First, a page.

This homophobia is exemplified when the two main characters are faced with threats from the town's residents. They are insistent on re-electing the local mayor even though he has been abusing the water shortage problem to stay in power, and instead, the townspeople turn on the prosecutor and the journalist. In an interview with the film's director, Alper speaks to how misdirected anger and memory apply in real Turkey, referring to some of the high-profile court cases as well as the deteriorating political situation in the country. “Especially since 2016, after the failed coup, Turkey entered a period in which lawlessness has been standardized. For me, it was reflecting this reality as well as people forgetting about all the harms inflicted by one group or an entity ahead of election,” explained Alper.
The bout of negative coverage did not surprise the film's team. Art industries in Turkey have been increasingly politicized in recent years, and so Alper and the team were aware of the potential backlash. As such, the team kept the Ministry of Culture informed at all times of changes in the script, knowing that the Ministry could withdraw its funding at any point. “We followed official procedures to a T,” explained Alper in one interview. The work on the film's script began in 2018 and finished in 2021. The Ministry received detailed updates of all changes, including bullet-by-bullet explanations on why these changes were made and why they were necessary.
And yet, that did not stop the Ministry's General Directorate for Cinema from demanding the return of allocated funds, with interest. According to Alper, the Ministry did not specify why exactly it was demanding the funds back, only that the changes made to the script were deemed inappropriate. Alper was informed of this decision 20 months after the final script was submitted for review — when the film had already begun receiving international accolades.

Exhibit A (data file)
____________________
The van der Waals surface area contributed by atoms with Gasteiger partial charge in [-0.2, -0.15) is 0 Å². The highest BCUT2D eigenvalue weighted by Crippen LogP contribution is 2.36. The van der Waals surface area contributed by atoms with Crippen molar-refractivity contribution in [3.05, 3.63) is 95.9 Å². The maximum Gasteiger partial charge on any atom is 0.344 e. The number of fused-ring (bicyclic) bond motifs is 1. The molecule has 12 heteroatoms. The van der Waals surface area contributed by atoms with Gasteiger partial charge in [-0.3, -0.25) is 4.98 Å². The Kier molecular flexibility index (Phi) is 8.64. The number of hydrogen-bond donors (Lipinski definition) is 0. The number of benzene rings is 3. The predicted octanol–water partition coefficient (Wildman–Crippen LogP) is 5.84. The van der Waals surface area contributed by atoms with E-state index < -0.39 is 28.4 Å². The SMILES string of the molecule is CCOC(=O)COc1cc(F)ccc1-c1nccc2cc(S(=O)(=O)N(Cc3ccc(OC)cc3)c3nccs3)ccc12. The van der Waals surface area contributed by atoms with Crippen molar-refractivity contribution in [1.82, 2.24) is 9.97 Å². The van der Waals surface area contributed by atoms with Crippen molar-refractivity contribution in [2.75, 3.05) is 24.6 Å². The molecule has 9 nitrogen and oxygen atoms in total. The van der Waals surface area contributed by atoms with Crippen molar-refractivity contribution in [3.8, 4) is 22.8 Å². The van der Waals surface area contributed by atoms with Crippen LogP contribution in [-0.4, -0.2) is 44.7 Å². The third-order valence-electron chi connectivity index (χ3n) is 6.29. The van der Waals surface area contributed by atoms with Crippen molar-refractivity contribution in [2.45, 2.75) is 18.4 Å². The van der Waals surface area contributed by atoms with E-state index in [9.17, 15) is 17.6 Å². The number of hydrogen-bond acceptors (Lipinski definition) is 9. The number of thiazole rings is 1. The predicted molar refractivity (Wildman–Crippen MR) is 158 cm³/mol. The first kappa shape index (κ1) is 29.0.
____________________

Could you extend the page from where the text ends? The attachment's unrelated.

Alper believes that the reason for the sudden change of heart had to do with the smear campaign that started shortly after the film premiered at the Cannes for its “homosexual” themes. But the film's director also said the backlash may have been triggered as a result of a speech he delivered while receiving an award at a film festival in Turkey. During his speech, the film's director expressed support for jailed Çiğdem Mater, the film's co-producer, as well as other prisoners of Gezi Protests, including philanthropist Osman Kavala and spoke in solidarity with students and academics at Bogazici University, who have been demanding the removal of a government-appointed rector since 2021.
Kurak Günler is not the first film to fall victim to government-imposed censorship. Journalist Jennifer Hatham wrote about the history of films in Turkey “censored or banned” by the country's state institutions.
In 2017, in an interview with Al-Monitor, co-Director of the short film “The Last Schnitzel“, Ismet Kurtulus, spoke to the opaque process of state institutions’ decision-making when his short film was prevented from debuting at the !f Istanbul Independent Films Festival after the films’ directors were denied a license from the Istanbul Copyright and Cinema Directorate at the Ministry of Culture. Just days prior to the festival and the scheduled screening, the agency asked to remove certain scenes, which the film's directors refused to do. Since all films require to obtain a license to be eligible for film screenings in Turkey, “The Last Schnitzel” did not make the cut.
Unlike “The Last Schnitzel,” “Kurak Günler” was screened across the country, generating support from the film industry and fans alike. Meanwhile, the state response to the film has become yet another brazen example of just how intolerant the ruling government has become to alternative voices, art, and culture, in recent years.